"There's been a mass migration away from broadcast television with one exception -- the NFL -- and we still have every game on broadcast television," Pash said. The agreements the NFL has with both ESPN and the NFL Network dictate both the packages are made available on over-the-air carriers in the home markets of the competing teams.
"For the next six years we've got contracts with the broadcast networks," Pash said at the Senate hearings. "We've got a contract with ESPN that goes out eight, so it's not like we're going to do this, this week, and next week we're going to do three times as much. This is where we are for the foreseeable future. We'll see if it works or not. We'll see if there's consumer acceptance. We'll see if there's consumer response. If these games don't get wide distribution, if they don't get good ratings, ratings commensurate with what our other games get, if they don't get strong advertiser support, we'll have to look at an alternative."
Bornstein knows how to build a sports network from the ground up, having been a part of ESPN when the then fledging cable network first acquired NFL rights.
“I'm always concerned when a fan doesn't get what he wants, but my position is that we can give the fans what they want.”
“It really is the same question that was asked to me 19 years ago when ESPN was awarded the first NFL games. You're not as broadly distributed as terrestrial networks. Well, the answer is, there's very little difference today in ESPN having the games or terrestrial network. There is still a slight difference and we think that we, along with our policy of putting the games over the air of the teams involved in the game are satisfying the fans request.”
“This isn't about eight games for us. This is about 365 days a year of what we think is the most popular programming, the most popular cultural impactful programming that we can do. And we are spending a lot of time, effort and resources putting on 365 days a year of good programming.”
“And when people sample the NFL Network, they like the NFL Network and what we are doing here, not dissimilar to what ESPN and CNN did 25 years ago, we are building a platform that will be responsive to the fans' long term interest. And when you want NFL information, you go here to be entertained and get it. And it's the same thing CNN did and they got the same criticism; you're only in 5 million homes and if anything's important, I'm going to turn over to network news.”
“The same BS we got at ESPN, that all the sports you ever wanted were on Saturday and Sunday afternoons. You don't need any information Monday through Friday and all you care about is your local teams. So if you want local teams, the local TV station is going to do it; and we proved that a fallacy.”
“What we are saying to you is, this is the perfect I think the perfect 24/7 sport because of its importance in this country, and we're excited about presenting everything we do, not just these eight games,” Bornstein related.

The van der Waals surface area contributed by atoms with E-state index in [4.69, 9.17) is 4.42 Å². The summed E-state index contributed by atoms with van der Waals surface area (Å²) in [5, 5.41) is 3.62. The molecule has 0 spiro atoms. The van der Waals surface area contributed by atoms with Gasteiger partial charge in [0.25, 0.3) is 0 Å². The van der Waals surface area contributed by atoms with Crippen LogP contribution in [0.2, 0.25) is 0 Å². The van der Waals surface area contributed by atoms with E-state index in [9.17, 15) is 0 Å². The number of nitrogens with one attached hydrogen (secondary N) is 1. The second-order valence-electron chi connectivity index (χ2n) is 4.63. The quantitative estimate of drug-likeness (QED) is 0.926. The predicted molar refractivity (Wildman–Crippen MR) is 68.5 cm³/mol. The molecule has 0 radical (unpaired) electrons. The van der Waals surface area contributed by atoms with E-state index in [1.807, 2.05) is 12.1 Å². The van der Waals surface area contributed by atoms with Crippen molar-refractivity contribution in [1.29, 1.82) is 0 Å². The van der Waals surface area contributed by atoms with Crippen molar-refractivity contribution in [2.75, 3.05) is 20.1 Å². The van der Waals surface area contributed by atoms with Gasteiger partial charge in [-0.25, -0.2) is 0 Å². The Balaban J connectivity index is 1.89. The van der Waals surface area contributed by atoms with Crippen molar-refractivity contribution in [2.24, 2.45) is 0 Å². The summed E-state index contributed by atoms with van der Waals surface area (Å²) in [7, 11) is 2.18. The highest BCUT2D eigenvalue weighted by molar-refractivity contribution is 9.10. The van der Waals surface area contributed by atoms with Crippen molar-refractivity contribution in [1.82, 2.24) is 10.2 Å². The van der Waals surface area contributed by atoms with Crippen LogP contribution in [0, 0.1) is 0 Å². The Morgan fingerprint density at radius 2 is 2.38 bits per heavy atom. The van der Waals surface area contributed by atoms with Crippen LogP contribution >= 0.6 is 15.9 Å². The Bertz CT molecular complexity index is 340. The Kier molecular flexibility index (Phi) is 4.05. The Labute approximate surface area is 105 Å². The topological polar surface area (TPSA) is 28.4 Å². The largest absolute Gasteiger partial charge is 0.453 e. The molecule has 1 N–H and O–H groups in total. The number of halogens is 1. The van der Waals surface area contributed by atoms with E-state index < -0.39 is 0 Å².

Bornstein carefully tip-toed around the question of if the eight games the NFL Network will televise represent the start of something much bigger – moving more if not all of their games to the league owned cable network.
“We serve as a complement to the networks. We are committed to having a broad reach and having all of our games in the local area. We have been very successful in not tinkering with that recipe over the last four years.”
”My anticipation is that we will grow, we will grow along with the NFL, but we are very happy with our three broadcast packages, our cable packages and our relationship with DIRECT,” Bornstein said.
Still you have to wonder despite Bornstein’s comments, will the NFL Network at the least offer a full slate (17 weeks) of NFL football? Remember both when the NFL first offered games on cable TV, TNT and ESPN shared a seasons worth of games.
“I challenge your premise. This, to me, again, is not about eight football games. This is about nearly 200 football games.”
“You may be aware that we now for the first time in our history have the ability to take the best games on Sunday, cut them down into 60 , 90 minute versions, add post game sound and put them on the air and call that NFL Replay. That has been very well received. We have the ability to offer this VOD product I mentioned.”
“We look at this business the only question I had three years ago when I was tapped by Paul Tagliabue to launch this network, the only question I had was, was it a six month networks, or was it a 12 month network. We proved very quickly to my satisfaction and ultimately to the ownership of the NFL's satisfaction and most importantly to the consumers' satisfaction, that we've got a 12 month sport here. I don't know whether it's the Combine, I don't know whether it's the Draft that out-rates post season games of other sports, I don't know if it's the free agency or the trades, but we have a sport that people follow 12 months a year, and that's what we are offering our distributors?” Bornstein mentioned.
There is no doubt that the most valuable sports property is NFL football. In the 500 channel cable universe cable carriers and the NFL are fighting over National League Football games represent one of the few sure things, a guaranteed ratings generator. ESPN’s viewership numbers for Monday Night Football have provided the self proclaimed World Wide Sports Leader with ratings the Disney gang (ESPN’s parent company) could only dream of. However, ESPN is in nearly 100 million homes, the NFL Network 41 million homes. Later this week the industry will have an opportunity to compare the numbers from ESPN’s Monday Night Football and The NFL Network’s first Thursday night games. It may only be two games, one week, but those two ratings numbers will send a strong message throughout the sports industry.
For Sports Business News this is Howard Bloom. Sources cited in this Insider Report: The Philadelphia Inquirer and The Wall Street Journal.